Krypton, which as it turns out is not just a planet in the DC universe, has an isotope called krypton-81, which is now being used to date Antarctic ice core samples and hopefully provide insight on the different periods of climate change throughout Earth’s history.
Krypton is a noble gas which can get locked up in air bubbles of ice and stay there as more and more layers of snow (which eventually compacts into ice) are piled on top of it over time. Just like carbon has isotopes which we can used to date things, so too does krypton. The amount of decay in krypton’s radioactive isotope krypton-81 can be calculated in a process called radiometric krypton dating. Krypton dating is slightly different from carbon dating, since the half life of krypton is 230,000 years – about 5x that of carbon. This means that this new type of dating can reach much farther back in time. Theoretically, this method could be used to date ice that is 1.5 million years old. In addition to a lengthier half life, the krypton dating is more stable than carbon dating. Both are more stable than online dating.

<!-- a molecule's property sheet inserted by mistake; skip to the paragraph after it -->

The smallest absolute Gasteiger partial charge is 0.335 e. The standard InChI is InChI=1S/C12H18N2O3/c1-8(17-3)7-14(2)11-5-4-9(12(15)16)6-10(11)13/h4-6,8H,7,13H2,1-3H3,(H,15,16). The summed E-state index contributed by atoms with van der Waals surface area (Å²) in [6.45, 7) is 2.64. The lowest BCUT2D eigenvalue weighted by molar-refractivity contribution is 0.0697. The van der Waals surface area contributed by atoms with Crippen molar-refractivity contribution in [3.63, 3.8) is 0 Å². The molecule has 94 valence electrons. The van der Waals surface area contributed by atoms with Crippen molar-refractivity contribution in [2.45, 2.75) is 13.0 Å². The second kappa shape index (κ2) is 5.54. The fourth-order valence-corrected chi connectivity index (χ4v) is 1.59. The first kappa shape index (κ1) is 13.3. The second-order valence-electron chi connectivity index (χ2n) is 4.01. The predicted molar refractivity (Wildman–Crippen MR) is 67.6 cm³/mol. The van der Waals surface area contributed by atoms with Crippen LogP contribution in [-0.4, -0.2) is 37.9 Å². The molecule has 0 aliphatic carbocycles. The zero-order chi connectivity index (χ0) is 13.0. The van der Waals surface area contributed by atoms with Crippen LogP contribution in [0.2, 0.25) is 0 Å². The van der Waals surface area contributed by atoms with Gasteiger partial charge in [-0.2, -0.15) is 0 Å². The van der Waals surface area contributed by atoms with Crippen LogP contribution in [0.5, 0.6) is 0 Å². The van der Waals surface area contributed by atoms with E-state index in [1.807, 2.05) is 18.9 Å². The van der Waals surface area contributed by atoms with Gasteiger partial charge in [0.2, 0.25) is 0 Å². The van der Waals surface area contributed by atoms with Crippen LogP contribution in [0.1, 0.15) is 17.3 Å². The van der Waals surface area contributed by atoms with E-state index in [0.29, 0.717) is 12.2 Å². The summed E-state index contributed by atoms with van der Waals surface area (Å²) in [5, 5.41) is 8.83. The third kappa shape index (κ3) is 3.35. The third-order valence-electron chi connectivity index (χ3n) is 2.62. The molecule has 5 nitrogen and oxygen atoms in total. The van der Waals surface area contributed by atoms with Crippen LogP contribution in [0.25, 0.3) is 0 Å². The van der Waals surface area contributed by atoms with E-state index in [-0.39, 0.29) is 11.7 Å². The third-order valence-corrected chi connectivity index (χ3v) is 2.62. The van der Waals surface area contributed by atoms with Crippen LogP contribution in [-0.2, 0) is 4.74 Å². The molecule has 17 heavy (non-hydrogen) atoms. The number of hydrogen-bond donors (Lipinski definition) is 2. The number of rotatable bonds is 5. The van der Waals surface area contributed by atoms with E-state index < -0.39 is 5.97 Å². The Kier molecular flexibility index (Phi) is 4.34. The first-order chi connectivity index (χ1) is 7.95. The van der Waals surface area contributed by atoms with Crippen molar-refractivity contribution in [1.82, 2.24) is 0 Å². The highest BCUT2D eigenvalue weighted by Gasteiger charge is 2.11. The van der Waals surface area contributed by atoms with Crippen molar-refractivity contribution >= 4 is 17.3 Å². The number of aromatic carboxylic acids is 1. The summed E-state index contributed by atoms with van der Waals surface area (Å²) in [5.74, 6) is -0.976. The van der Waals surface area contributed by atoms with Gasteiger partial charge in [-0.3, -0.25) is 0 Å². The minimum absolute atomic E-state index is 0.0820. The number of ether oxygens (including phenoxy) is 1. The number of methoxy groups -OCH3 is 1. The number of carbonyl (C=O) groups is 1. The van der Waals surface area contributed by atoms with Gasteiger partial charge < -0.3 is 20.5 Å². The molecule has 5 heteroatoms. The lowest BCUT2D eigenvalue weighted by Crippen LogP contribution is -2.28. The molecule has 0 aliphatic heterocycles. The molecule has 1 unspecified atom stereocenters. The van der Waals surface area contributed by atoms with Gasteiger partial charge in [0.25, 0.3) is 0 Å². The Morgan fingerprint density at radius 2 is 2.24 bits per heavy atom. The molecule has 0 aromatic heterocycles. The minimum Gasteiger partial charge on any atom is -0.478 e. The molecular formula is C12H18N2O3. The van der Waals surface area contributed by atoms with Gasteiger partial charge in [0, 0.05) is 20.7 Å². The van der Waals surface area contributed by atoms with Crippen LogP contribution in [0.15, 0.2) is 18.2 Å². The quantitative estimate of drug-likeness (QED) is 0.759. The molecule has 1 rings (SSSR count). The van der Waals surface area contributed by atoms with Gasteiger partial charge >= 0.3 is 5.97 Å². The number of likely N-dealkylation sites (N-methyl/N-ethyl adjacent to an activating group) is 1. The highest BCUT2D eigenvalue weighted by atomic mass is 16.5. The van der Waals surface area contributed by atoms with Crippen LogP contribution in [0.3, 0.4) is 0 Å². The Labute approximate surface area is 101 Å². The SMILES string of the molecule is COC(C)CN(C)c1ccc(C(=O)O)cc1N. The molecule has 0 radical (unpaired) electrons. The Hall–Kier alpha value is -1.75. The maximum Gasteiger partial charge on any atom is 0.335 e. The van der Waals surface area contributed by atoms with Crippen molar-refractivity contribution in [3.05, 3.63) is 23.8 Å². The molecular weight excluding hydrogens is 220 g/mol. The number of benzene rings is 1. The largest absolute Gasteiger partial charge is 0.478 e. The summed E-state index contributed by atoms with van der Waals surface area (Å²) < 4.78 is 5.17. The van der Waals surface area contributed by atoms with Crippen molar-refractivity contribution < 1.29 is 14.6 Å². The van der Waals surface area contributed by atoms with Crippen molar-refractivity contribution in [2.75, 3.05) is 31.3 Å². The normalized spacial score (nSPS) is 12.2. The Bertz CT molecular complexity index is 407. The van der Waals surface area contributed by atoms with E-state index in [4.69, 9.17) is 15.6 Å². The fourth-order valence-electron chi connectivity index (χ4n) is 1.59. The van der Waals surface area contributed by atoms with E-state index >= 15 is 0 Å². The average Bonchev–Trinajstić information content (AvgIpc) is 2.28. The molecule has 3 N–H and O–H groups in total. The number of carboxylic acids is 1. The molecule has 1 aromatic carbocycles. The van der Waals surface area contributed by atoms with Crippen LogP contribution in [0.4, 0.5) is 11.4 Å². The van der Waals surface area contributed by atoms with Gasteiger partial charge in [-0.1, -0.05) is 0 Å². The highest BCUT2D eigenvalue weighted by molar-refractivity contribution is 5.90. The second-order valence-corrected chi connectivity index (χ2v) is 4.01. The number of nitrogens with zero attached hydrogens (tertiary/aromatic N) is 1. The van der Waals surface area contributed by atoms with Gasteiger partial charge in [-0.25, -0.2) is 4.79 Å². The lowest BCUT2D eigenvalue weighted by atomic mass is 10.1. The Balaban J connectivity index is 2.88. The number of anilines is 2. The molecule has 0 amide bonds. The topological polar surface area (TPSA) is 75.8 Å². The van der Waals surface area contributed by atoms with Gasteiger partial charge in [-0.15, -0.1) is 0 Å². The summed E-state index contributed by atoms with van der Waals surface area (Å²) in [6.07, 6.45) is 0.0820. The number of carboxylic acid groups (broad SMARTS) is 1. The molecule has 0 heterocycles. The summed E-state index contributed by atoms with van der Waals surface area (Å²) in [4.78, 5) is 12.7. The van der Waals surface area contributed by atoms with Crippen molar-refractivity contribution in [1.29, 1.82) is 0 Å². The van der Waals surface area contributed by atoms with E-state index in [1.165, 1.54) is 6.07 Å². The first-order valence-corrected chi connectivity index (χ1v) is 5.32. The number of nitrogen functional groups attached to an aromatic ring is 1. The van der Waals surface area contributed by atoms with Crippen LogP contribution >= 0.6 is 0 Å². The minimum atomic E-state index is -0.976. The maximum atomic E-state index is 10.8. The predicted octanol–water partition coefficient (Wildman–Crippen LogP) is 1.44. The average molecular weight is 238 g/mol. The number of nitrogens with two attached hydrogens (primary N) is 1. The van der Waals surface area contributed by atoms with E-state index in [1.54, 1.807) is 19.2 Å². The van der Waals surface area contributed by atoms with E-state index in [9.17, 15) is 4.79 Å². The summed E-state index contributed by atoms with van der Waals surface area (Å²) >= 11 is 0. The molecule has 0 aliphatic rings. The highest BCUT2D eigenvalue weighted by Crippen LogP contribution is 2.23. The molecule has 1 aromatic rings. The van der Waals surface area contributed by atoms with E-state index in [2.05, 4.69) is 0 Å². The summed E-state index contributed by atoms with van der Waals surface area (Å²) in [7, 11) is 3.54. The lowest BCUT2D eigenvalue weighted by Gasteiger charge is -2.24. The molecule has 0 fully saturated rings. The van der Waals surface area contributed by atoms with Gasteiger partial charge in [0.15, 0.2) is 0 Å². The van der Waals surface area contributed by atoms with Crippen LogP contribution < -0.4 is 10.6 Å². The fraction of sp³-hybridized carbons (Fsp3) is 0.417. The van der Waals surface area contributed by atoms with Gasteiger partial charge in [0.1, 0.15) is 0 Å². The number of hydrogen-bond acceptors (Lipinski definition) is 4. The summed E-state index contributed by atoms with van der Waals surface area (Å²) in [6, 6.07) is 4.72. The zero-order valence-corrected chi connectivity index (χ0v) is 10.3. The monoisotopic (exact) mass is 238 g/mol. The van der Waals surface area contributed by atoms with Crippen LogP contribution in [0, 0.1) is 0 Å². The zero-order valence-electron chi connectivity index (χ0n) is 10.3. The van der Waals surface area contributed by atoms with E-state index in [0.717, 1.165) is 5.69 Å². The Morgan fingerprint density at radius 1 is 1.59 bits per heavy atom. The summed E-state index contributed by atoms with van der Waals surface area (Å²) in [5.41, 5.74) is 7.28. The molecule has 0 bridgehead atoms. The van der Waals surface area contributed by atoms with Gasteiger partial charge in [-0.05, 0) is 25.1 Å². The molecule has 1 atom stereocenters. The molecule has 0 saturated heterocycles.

The Taylor glacier, where the ice core samples were taken. (National Geographic)
To examine the krypton that was trapped in the air bubbles of the Antarctic ice, 660 pounds of cylindrical ice samples were removed by researchers, placed in vacuums, and melted to unlock the ancient air. This gas then headed to Switzerland, where the krypton could be masterfully separated from the rest of the air. Chocolate and krypton isolation – that’s what Switzerland DOES. From Switzerland it headed to the Argonne National Laboratory in Lemont, Illinois, where the krypton-81 isotopes could be measured. After all those air miles, what they found was that the ice they gathered was 120,000 years old.
An important question this research may someday answer is why the intervals of major climate cycles were much smaller a million years ago. In the last 800,000 years, scientists think that Earth has moved in and out of ice ages about every 100,000 years. But prior to that 800,000 year mark, these massive climate swings happened way more frequently – about every 40,000 years. Scientists hope that more krypton dating could yield a better understanding of exactly why this rate of fluctuation may have changed.